KRF: It is not obvious that financial regulations were weakened during the last few years. This claim seems to have been the product of a Presidential election in which both candidates were running against the incumbent. In fact, one could easily point to important new laws and regulations such as Sarbanes-Oxley to argue that market regulation increased. As more tangible evidence, the SEC's budget increased from $377 million in 2000 to $906 million in 2008. It is certainly true that different regulations could have reduced the magnitude of the current turmoil, but that is like saying a different portfolio allocation could have produced higher returns.
The challenge is to develop regulations that will reduce the probability and cost of future problems without imposing unnecessary burdens on the economy. Although we have to resist the temptation to fight the last war, the current turmoil and the ongoing bailout do teach us a lot about how we can improve financial regulation. First, we should improve the resolution mechanism for financial firms. Counterparty risk is a primary concern in financial transactions. As a result, bankruptcy is essentially a death sentence for banks and other financial institutions. It is almost impossible, for example, for an investment bank to file for bankruptcy, reorganize, and emerge as a viable business. The process the FDIC uses to take over failed banks seems to be a good foundation for developing a more general resolution mechanism.
Second, we should improve the capital requirements and other regulations that limit the default risk of financial firms. The ongoing bailout of Wall Street is probably not a one-time event. Even with an improved resolution mechanism, it is easy to imagine that under similar circumstances we will bail out the banks again. If so, they have a strong incentive to take more risk. When things work out their shareholders keep the profits and when they don't taxpayers cover the losses. As we saw with Freddie Mac and Fannie Mae, this is not a good business model for taxpayers. If we are going to insure financial firms, we need regulations that will limit the risk they take.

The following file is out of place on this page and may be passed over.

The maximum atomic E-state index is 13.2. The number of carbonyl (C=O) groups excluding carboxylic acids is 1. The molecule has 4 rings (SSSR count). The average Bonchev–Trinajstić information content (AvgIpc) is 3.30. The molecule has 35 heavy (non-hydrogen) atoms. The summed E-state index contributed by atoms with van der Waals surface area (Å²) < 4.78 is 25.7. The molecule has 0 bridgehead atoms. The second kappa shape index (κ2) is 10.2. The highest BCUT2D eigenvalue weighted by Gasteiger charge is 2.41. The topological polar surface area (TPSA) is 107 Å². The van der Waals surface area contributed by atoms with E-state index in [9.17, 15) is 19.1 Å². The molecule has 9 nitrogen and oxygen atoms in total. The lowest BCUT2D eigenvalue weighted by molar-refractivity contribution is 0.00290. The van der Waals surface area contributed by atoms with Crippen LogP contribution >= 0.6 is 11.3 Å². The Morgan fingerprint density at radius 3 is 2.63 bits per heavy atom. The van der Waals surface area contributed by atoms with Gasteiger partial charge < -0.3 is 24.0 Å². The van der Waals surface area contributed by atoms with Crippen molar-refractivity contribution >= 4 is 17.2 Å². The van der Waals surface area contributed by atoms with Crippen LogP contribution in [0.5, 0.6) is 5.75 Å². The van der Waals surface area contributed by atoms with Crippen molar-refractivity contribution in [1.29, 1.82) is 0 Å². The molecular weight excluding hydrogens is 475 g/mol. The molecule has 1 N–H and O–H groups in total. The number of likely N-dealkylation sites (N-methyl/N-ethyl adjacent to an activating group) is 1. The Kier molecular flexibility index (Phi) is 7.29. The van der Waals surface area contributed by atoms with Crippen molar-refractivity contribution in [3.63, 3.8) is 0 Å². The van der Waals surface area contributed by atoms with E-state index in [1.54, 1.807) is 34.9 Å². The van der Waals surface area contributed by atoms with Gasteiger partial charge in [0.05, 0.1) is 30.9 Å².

EFF: Before the turmoil, most financial innovations (mortgage backed securities, credit default swaps, collateralized debt obligations, etc.) seemed like good ideas. After the fact, some turned out poorly. Could regulation have prevented the bad outcomes? Perhaps, if regulation were ideal, but probably at the expense of stifling financial innovation.
If the norm is that the Government (taxpayers) bails out the financial sector when things go wrong, and financial firms go along with the bailouts, then more regulation is in order. The prospect of bailouts if things go bad allows managers to take more risk, and this "moral hazard" problem requires regulation of risk taking. Legislators and regulators will have to decide which institutions are the likely recipients of bailouts, and then regulate their risk taking. Sounds simple, but the devil is in the details.
The ideal legal and regulatory system would be ground rules that allow bad financial innovations to fail and work themselves out of the system without government intervention. Again, the devil is in the details.
More generally, current events are certain to produce more regulation, and much of it is likely to be counterproductive. My longtime colleague, George Stigler, was famous for his argument, buttressed by empirical evidence, that regulators are eventually captured by the regulated. As a result, regulation often has results opposite those intended.
Eugene Fama and Ken French are members of the Board of Directors for and provide consulting services to Dimensional Fund Advisors LP.